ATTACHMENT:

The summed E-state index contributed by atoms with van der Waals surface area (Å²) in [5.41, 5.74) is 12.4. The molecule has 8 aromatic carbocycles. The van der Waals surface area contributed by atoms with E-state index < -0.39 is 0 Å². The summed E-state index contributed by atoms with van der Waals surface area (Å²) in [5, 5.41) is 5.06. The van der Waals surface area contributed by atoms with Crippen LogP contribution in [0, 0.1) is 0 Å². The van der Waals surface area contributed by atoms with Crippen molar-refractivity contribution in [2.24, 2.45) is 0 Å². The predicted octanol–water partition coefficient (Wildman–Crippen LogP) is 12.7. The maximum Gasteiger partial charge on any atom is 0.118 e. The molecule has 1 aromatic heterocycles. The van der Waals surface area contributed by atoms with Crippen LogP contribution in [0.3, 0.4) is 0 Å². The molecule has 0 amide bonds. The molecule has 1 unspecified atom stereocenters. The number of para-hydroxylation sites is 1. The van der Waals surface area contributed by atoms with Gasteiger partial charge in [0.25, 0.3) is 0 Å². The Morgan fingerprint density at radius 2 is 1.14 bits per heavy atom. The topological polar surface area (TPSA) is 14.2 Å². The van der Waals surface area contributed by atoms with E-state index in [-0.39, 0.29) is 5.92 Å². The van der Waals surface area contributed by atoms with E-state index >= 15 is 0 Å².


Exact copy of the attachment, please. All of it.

The summed E-state index contributed by atoms with van der Waals surface area (Å²) in [5.41, 5.74) is 12.4. The molecule has 8 aromatic carbocycles. The van der Waals surface area contributed by atoms with E-state index < -0.39 is 0 Å². The summed E-state index contributed by atoms with van der Waals surface area (Å²) in [5, 5.41) is 5.06. The van der Waals surface area contributed by atoms with Crippen LogP contribution in [0, 0.1) is 0 Å². The van der Waals surface area contributed by atoms with Crippen molar-refractivity contribution in [2.24, 2.45) is 0 Å². The predicted octanol–water partition coefficient (Wildman–Crippen LogP) is 12.7. The maximum Gasteiger partial charge on any atom is 0.118 e. The molecule has 1 aromatic heterocycles. The van der Waals surface area contributed by atoms with Crippen LogP contribution in [0.3, 0.4) is 0 Å². The molecule has 0 amide bonds. The molecule has 1 unspecified atom stereocenters. The number of para-hydroxylation sites is 1. The van der Waals surface area contributed by atoms with Gasteiger partial charge in [0.25, 0.3) is 0 Å². The Morgan fingerprint density at radius 2 is 1.14 bits per heavy atom. The topological polar surface area (TPSA) is 14.2 Å². The van der Waals surface area contributed by atoms with E-state index in [-0.39, 0.29) is 5.92 Å². The van der Waals surface area contributed by atoms with E-state index >= 15 is 0 Å².